Awareness is a decisive factor in tackling the issues of mental health. It can play a pivotal role in removing stigma and discrimination. It can also help individuals suffering from such disorders, as well as those close to them identify the signs and symptoms, and seek professional help at the earliest.
According to the National Alliance on Mental Illness (NAMI), approximately 18.5 percent of the total adult population in the U.S. experiences mental illness in a given year, corresponding to one in five adults. It also states that 21.4 percent of the adolescents aged 13-18 experiences a severe mental disorder at some stage in their lives. Unfortunately, only around half of them receive mental health services. This could be due to the fact that many do not recognize the symptoms and those who do, may not know what to do with it.
Need for awareness about risks
A study conducted by the Michigan State University and published in April 27, 2017, finds lack of awareness about mental health conditions and drug abuse among Americans. The researchers focused on four major issues: anxiety, depression, alcohol abuse and prescription drug abuse. The study involved nearly 4,600 participants and the findings indicated that nearly a third of them, or 32 percent of the respondents, were unable to identify signs of prescription drug abuse.
Due to the lack of knowledge, the participants were taking more doses than prescribed, experienced mood swings and sleep disturbances, and indulged in doctor shopping (habit of visiting multiple doctors to acquire prescription medication). The researchers found the figures more disturbing among adults aged 18-34 years (47 percent). They study also revealed that only less than half of the participants could recognize anxiety.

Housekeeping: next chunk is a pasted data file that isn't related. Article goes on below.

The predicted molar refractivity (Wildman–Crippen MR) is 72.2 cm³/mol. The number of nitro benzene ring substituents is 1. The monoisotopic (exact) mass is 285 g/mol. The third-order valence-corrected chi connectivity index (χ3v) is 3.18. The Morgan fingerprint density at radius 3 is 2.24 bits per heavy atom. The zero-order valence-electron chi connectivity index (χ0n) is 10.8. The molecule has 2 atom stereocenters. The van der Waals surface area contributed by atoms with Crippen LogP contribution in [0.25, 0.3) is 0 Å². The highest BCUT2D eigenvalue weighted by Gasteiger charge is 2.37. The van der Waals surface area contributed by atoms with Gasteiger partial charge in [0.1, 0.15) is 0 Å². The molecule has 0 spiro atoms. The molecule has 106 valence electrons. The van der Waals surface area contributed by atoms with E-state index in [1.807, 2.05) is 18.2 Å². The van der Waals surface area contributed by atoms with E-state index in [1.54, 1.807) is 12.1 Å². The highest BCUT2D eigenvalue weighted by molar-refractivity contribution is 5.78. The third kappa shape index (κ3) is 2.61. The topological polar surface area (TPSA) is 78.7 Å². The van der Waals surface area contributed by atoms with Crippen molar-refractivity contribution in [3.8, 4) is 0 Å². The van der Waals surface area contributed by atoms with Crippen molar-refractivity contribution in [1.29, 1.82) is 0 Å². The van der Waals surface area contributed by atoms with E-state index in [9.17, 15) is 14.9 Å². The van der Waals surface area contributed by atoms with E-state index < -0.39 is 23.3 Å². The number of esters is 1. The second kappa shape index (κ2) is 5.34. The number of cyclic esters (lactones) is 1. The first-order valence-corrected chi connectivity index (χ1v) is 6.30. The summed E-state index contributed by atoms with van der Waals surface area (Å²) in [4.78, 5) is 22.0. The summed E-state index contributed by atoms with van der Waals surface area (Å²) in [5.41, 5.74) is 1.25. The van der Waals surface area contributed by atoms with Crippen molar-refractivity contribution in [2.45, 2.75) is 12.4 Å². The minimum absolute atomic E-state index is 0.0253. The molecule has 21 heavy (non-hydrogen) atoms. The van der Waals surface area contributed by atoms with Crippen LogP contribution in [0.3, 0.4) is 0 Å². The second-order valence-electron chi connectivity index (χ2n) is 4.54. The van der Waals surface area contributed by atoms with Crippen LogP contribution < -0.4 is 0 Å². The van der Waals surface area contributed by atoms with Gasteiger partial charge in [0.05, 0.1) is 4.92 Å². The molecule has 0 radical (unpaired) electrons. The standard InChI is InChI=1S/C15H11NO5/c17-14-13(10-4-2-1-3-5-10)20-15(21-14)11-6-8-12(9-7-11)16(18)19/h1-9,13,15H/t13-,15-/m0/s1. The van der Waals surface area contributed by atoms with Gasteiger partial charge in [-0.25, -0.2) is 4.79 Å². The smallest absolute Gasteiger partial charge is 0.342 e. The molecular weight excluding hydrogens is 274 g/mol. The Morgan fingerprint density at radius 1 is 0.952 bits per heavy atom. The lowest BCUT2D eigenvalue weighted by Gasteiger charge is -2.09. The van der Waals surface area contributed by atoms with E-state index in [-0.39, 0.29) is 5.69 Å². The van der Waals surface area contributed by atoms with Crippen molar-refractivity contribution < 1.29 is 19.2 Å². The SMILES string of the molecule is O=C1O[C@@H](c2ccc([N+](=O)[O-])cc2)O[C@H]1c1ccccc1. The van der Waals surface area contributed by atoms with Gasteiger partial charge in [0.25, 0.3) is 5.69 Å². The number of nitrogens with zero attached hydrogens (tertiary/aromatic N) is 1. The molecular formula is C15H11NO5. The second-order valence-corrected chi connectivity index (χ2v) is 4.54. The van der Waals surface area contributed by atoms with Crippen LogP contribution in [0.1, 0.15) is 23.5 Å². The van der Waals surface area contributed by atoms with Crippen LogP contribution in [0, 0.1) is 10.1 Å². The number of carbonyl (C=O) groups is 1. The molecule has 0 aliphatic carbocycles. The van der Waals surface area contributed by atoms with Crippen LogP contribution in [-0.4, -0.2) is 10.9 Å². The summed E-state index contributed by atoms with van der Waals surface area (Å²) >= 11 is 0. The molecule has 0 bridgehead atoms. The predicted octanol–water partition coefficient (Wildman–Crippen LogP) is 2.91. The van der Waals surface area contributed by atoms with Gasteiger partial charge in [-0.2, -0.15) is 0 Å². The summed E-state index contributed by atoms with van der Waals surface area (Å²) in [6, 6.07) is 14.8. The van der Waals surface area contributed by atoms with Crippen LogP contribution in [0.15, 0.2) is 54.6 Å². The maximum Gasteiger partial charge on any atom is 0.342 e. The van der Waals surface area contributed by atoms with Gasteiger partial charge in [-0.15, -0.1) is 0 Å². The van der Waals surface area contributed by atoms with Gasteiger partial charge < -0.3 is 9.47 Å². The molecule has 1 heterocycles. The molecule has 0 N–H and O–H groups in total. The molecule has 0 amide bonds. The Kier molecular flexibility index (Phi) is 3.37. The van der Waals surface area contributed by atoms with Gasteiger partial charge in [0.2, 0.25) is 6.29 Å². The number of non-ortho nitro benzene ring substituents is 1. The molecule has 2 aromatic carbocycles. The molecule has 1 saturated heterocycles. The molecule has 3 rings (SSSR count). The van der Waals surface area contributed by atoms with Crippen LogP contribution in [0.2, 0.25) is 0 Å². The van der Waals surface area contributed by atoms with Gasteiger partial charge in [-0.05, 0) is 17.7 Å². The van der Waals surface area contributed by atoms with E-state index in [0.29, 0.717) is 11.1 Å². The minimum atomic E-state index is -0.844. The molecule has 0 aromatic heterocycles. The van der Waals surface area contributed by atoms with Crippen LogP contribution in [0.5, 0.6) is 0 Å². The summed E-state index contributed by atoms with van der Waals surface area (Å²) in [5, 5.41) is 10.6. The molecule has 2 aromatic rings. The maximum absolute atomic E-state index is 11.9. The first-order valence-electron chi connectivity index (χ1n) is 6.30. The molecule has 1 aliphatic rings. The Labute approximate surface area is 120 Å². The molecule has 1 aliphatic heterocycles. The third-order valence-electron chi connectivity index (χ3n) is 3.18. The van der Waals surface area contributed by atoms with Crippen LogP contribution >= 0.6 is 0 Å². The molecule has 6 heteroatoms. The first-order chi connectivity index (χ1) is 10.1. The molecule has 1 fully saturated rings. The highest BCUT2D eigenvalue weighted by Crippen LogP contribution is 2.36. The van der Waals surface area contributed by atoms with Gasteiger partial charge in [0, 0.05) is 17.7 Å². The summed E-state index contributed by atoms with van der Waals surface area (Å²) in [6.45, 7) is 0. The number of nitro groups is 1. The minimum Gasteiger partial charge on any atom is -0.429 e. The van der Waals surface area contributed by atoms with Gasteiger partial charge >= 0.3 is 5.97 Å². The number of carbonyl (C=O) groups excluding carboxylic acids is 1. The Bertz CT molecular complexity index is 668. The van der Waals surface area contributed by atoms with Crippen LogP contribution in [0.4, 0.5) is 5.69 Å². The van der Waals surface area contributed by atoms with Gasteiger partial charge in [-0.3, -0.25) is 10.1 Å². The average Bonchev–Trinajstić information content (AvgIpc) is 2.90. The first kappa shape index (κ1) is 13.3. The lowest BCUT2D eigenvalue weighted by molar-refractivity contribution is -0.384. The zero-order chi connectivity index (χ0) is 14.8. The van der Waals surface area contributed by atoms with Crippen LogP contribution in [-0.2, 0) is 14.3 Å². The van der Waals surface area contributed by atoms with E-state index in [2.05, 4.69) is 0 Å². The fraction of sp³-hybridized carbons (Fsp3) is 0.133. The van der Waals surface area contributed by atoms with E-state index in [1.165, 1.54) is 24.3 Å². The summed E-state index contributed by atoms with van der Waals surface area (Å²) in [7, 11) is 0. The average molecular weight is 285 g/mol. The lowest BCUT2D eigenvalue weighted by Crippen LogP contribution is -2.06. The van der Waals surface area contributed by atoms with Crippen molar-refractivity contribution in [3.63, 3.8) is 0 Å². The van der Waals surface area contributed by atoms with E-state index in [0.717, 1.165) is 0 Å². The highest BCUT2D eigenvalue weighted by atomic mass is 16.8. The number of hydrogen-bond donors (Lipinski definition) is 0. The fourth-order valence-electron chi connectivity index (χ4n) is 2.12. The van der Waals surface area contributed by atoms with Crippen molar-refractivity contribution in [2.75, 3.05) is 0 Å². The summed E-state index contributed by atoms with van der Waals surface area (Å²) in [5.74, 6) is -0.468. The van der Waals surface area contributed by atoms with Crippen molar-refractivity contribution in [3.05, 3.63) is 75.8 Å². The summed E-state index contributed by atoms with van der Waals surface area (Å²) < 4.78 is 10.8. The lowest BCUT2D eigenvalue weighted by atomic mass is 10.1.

An earlier research published by the BMC Psychiatry, an open access, peer reviewed journal, analyzed 22 published studies on perceived barriers or facilitators in adolescents or young adults. It found that stigma and embarrassment, difficulty in recognizing the symptoms, and self-reliance tendencies were the most crucial barriers to seeking professional help, factors that are closely related to lack of awareness.
A Mental Health and Suicide Survey conducted on behalf of the Anxiety and Depression Association of America (ADAA) in August 2015, involving 2,020 adults, stated that emerging adults see more value of mental health care, though accessing it remains a challenge for many. A majority of collegegoers (60 percent) feels positive about seeing a mental health professional but a vast majority (90 percent) does not understand the risks associated with mental disorders. The report says, “Only 52 percent recognize anxiety disorders as a risk factor for suicide.”
Lack of awareness delays treatment
Michigan researchers opine that though a lot of development has been made in the field of mental health literacy and care, “the discrepancies in mental health knowledge, helping behaviors and stigma show the importance of continuing to educate the public about mental health issues.” Lack of awareness inevitably leads to delayed treatment and worsening of the condition. There is a need to address behavioral health challenges, educate people about mental health and create a more compassionate environment for the affected individuals.
If you or someone you love is in need of mental health care services, contact the Florida Mental Health Helpline. Call our 24/7 helpline (866) 846-5588 or chat online to get information about some of the finest depression rehab centers in Arizona or the best mental health counselor in Florida.